Law and Society Association's Annual Meeting is only a few days away. There will be an Author Meets Reader Salon on my book, WRAP CONTRACTS on Friday, 5/30, 8:15am-10:00am in the Duluth Room. Shubha Ghosh (Wisconsin), Danielle Kie Hart (Southwestern) and Juliet Moringiello (Widener) will be joining me in what promises to be a lively discussion about those pesky clickboxes and pop-ups on your screens. If you are attending the meeting, please stop by and join us!
Saturday, May 24, 2014
"You can stop using our Services at any time, although we’ll be sorry to see you go. Google may also stop providing Services to you, or add or create new limits to our Services at any time."
and this unilateral modification clause:
"We may modify these terms or any additional terms that apply to a Service to, for example, reflect changes to the law or changes to our Services. You should look at the terms regularly. We’ll post notice of modifications to these terms on this page. We’ll post notice of modified additional terms in the applicable Service. Changes will not apply retroactively and will become effective no sooner than fourteen days after they are posted. However, changes addressing new functions for a Service or changes made for legal reasons will be effective immediately. If you do not agree to the modified terms for a Service, you should discontinue your use of that Service."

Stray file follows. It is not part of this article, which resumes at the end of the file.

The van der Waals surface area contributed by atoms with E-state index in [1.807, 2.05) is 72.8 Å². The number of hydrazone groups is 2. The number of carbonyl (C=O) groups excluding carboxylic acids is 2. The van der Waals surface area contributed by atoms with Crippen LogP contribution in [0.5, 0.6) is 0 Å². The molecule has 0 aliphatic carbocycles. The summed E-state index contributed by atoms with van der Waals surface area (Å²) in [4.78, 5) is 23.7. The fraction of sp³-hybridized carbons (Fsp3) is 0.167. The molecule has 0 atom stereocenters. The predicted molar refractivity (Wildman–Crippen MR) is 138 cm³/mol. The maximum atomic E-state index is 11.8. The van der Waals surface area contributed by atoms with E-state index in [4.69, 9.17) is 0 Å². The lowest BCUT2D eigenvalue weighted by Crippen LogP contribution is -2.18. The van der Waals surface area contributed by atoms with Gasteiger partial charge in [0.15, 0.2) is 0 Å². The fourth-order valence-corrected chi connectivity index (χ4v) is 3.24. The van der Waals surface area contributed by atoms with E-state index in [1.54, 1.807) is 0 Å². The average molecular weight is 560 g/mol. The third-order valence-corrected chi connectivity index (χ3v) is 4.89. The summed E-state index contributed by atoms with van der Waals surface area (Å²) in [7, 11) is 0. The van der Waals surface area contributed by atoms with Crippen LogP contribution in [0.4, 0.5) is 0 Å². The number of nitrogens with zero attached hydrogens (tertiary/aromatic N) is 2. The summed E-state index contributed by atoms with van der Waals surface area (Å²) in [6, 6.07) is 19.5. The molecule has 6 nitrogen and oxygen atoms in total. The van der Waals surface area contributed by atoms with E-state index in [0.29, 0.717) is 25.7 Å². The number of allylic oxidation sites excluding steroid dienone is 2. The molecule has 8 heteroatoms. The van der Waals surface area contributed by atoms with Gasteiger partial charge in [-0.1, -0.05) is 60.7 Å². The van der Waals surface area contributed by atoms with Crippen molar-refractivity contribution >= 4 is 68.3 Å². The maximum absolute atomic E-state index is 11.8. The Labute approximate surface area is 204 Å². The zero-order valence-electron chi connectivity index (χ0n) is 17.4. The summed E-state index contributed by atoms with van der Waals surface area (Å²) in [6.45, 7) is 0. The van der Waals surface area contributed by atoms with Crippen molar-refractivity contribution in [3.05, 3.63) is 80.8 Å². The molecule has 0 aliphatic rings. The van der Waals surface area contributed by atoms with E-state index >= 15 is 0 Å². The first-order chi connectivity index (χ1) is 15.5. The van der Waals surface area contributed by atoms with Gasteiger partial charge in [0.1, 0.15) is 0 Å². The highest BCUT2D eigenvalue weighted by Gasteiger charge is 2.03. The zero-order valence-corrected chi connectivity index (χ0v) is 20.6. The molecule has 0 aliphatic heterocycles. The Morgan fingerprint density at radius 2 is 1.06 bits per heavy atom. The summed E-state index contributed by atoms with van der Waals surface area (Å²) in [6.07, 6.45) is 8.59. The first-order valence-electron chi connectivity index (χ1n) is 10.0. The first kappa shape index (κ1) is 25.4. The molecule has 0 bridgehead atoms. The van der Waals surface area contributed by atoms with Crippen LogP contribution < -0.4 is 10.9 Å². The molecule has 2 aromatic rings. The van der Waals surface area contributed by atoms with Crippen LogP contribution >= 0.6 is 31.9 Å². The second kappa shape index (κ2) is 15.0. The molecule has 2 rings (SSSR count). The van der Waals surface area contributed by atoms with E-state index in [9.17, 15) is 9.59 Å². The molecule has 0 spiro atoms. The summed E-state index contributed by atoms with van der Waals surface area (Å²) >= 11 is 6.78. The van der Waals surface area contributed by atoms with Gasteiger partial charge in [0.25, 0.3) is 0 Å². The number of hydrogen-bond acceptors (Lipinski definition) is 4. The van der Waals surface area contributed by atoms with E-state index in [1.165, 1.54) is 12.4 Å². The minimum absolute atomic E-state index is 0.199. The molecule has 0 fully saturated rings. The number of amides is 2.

Friday, March 21, 2014
Microsoft has been in the news recently for accessing a user's Hotmail account without a court order. Microsoft revealed this information as part of a lawsuit it filed against a former employee who it accussed of stealing trade secrets. The company received information that a French blogger had access to Windows operating system software code and wanted to find out who was the blogger's source. Conveniently for Microsoft, the blogger had a Microsoft-operated Hotmail account. The company's accessing of the emails and instant messages of the blogger was lawful because - you guessed it - it was permitted under the company's terms of service which state:
We also may share or disclose personal information, including the content of your communications: